An OpenAI spinoff has built an AI model that helps robots learn tasks like humans

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The new model, called RFM-1, was trained on years of data collected from Covariant’s small fleet of item-picking robots that customers like Crate & Barrel and Bonprix use in warehouses around the world, as well as words and videos from the internet. In the coming months, the model will be released to Covariant customers. The company hopes the system will become more capable and efficient as it’s deployed in the real world. 

So what can it do? In a demonstration I attended last week, Covariant cofounders Peter Chen and Pieter Abbeel showed me how users can prompt the model using five different types of input: text, images, video, robot instructions, and measurements. 

For example, show it an image of a bin filled with sports equipment, and tell it to pick up the pack of tennis balls. The robot can then grab the item, generate an image of what the bin will look like after the tennis balls are gone, or create a video showing a bird’s-eye view of how the robot will look doing the task. 

If the model predicts it won’t be able to properly grasp the item, it might even type back, “I can’t get a good grip. Do you have any tips?” A response could advise it to use a specific number of the suction cups on its arms to give it better a grasp—eight versus six, for example. 

This represents a leap forward, Chen told me, in robots that can adapt to their environment using training data rather than the complex, task-specific code that powered the previous generation of industrial robots. It’s also a step toward worksites where managers can issue instructions in human language without concern for the limitations of human labor. (“Pack 600 meal-prep kits for red pepper pasta using the following recipe. Take no breaks!”)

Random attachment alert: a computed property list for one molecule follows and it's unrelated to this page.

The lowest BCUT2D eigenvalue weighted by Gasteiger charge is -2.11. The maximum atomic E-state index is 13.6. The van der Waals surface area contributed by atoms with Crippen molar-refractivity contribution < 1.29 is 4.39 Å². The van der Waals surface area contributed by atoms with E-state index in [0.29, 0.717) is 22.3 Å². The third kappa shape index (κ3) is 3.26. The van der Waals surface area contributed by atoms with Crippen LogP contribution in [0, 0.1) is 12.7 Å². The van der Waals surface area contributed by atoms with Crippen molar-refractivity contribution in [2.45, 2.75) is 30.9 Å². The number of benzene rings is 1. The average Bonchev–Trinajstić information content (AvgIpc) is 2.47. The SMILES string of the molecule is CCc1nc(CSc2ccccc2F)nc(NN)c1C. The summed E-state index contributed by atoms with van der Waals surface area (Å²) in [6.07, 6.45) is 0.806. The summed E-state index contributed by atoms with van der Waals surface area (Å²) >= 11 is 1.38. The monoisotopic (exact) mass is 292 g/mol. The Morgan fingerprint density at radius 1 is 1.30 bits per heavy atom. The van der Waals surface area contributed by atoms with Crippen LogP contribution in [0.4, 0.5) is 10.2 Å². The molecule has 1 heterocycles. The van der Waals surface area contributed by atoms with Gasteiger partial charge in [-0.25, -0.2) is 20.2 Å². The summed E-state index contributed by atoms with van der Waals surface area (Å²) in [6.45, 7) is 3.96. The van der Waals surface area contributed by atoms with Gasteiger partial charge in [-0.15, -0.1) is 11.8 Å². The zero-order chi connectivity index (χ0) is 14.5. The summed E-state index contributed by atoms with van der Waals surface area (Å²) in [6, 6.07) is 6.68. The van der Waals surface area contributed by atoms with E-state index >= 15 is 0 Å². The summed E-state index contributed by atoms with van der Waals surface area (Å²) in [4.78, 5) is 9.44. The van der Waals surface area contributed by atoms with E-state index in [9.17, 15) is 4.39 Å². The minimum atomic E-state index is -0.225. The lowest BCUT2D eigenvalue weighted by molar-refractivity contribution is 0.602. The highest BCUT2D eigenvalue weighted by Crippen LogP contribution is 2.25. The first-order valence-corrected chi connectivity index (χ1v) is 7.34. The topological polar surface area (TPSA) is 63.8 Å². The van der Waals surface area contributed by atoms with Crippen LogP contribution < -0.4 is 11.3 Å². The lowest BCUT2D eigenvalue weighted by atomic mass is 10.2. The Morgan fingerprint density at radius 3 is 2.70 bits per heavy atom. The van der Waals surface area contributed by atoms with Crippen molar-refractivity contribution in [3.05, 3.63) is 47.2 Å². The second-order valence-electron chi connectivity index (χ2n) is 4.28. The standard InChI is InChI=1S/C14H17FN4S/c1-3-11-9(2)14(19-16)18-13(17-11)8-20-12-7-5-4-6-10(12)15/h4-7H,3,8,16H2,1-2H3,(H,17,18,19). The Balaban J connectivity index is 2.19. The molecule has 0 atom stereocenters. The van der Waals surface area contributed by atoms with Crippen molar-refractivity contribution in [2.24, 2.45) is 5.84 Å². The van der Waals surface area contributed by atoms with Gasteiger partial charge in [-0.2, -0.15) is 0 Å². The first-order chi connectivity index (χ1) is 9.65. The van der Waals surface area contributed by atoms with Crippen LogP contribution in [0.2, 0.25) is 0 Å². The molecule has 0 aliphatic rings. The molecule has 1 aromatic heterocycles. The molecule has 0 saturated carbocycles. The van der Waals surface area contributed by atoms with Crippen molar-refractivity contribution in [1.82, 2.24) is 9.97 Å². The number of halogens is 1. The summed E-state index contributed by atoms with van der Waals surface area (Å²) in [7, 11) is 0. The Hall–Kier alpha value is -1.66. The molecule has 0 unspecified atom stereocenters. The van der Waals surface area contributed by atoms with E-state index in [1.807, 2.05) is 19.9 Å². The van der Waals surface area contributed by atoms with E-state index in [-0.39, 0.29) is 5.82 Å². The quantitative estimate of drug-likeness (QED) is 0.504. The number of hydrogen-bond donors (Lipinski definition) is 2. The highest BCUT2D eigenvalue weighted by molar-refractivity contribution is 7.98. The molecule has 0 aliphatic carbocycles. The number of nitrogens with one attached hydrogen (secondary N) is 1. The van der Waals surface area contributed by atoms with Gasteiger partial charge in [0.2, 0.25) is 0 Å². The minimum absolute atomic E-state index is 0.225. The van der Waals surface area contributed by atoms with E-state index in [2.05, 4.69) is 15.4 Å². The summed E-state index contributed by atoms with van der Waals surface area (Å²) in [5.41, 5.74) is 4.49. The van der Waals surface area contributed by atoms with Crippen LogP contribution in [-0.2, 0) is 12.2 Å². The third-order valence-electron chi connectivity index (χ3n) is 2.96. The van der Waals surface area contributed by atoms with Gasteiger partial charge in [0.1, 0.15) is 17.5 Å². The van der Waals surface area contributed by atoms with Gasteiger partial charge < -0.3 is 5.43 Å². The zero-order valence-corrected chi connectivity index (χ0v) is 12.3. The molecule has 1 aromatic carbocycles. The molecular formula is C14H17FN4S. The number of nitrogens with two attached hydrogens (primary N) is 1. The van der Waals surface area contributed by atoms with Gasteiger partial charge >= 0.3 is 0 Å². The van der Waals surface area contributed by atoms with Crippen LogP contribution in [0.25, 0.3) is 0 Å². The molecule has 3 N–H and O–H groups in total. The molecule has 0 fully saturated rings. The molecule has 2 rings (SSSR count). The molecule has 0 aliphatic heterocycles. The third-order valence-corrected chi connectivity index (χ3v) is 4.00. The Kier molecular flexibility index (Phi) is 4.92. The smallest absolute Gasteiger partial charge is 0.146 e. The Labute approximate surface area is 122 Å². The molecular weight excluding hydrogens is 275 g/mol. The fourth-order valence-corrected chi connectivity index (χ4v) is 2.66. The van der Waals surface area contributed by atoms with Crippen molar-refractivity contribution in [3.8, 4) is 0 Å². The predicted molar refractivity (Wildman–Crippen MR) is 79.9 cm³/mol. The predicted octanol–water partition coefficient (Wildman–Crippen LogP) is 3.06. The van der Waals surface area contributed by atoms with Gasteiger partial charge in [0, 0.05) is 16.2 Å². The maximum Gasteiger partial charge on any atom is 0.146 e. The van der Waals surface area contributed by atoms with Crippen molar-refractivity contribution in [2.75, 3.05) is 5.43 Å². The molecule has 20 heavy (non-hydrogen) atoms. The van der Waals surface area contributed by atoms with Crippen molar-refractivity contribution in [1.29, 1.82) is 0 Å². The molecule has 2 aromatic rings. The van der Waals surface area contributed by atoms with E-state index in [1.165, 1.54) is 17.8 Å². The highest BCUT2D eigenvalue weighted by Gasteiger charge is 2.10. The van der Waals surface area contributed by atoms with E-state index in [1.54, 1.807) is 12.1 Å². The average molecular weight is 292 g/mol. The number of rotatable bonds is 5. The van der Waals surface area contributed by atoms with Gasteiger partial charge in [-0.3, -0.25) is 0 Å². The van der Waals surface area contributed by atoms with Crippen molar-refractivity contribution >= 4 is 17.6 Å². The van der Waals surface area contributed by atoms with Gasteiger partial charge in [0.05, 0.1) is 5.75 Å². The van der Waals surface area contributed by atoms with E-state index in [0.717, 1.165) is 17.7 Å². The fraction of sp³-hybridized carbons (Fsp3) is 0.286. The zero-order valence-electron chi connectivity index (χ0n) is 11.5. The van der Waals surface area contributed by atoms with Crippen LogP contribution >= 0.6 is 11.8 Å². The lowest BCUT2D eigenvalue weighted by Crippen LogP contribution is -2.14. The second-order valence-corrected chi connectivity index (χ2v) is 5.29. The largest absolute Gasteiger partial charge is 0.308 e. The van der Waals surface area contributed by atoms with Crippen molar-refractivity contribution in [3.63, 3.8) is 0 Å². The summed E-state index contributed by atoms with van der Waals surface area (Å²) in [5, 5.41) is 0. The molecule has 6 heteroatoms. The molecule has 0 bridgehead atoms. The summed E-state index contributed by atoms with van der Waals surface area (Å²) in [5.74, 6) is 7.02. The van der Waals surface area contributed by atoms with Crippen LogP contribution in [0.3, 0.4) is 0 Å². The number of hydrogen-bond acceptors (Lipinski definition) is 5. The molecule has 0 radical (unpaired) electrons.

Lerrel Pinto, a researcher who runs the general-purpose robotics and AI lab at New York University and has no ties to Covariant, says that even though roboticists have built basic multimodal robots before and used them in lab settings, deploying one at scale that’s able to communicate in this many modes marks an impressive feat for the company. 

To outpace its competitors, Covariant will have to get its hands on enough data for the robot to become useful in the wild, Pinto told me. Warehouse floors and loading docks are where it will be put to the test, constantly interacting with new instructions, people, objects, and environments. 

“The groups which are going to train good models are going to be the ones that have either access to already large amounts of robot data or capabilities to generate those data,” he says.

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